On Aug. 25 over 350 students, parents, alumni and faculty gathered for the official ribbon-cutting ceremony of the science and technology building, Nichols Hall.
Preceding the ribbon-cutting, science teachers shared their favorite aspects of the building including the new collaborative space, robotics room, special projects room and, in the atrium, a large-screen monitor displaying energy savings from the solar array on the green roof.
Anita Chetty, US science department chair, noted, “As Harker teachers, we get to play everyday. We get to think. We get to create. And now in this incredible facility, we get to do it as anyone would dream of doing.”
Lon Allan, chairman of Harker’s Board of Trustees, recognized the contributions of lifetime trustees Howard and Diana Nichols for their “extraordinary vision, dedication and leadership at The Harker School for more than four decades,” by announcing the Board’s unanimous decision to name the new building Nichols Hall.
MS history teacher Patricia White admired the building, pointing out the beautiful aesthetics. “I think we really needed the space for students and this brings us up to being a world-class prep school,” White said. She thinks that the LEED certification will “put us on the map as a very progressive school. We’re known for our science. We’re known for our math…We are putting our priorities in the right order and we are actually fulfilling what we preach.”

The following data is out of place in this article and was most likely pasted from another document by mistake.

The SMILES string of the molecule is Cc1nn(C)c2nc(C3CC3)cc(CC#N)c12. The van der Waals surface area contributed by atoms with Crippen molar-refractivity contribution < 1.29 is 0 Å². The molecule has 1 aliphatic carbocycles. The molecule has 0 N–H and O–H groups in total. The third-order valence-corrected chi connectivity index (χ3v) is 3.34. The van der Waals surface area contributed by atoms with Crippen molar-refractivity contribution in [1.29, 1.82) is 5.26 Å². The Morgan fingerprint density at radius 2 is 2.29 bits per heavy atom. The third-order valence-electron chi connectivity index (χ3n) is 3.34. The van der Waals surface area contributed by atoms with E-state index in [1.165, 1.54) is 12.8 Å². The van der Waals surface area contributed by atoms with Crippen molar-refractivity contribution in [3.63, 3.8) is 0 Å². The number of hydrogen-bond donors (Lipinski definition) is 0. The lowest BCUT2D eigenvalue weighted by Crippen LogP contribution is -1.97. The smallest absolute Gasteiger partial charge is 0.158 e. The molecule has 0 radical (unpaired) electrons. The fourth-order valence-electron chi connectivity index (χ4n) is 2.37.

After the Nichols’ cut the ribbon, attendees poured into the new building, exploring the new classrooms and teaching space. “I wish I was a high school student right now,” Anshu Das ’05 said, shaking his head in disbelief as he looked at the Foucault pendulum in the rotunda. “I think it is starting to set a standard. Any building made from here on out only has to be better than the last.” Neil Shah ’08 added, “I have never seen anything of such caliber. It certainly changes the way you look not only at this campus, but of course at science and technology.”
Howard Nichols addressed the guests and discussed the 20-year planning process and the hard work of all who were involved in the project. “Our vision has always been to build the best school in the world,” he said. “I don’t know if anyone can claim that distinction but we certainly know we are one of the best, and we are only going to get better.” Diana Nichols added, “It pleases me to think that, in this building, the next generation of scientists will start forming ideas that will fuel the future.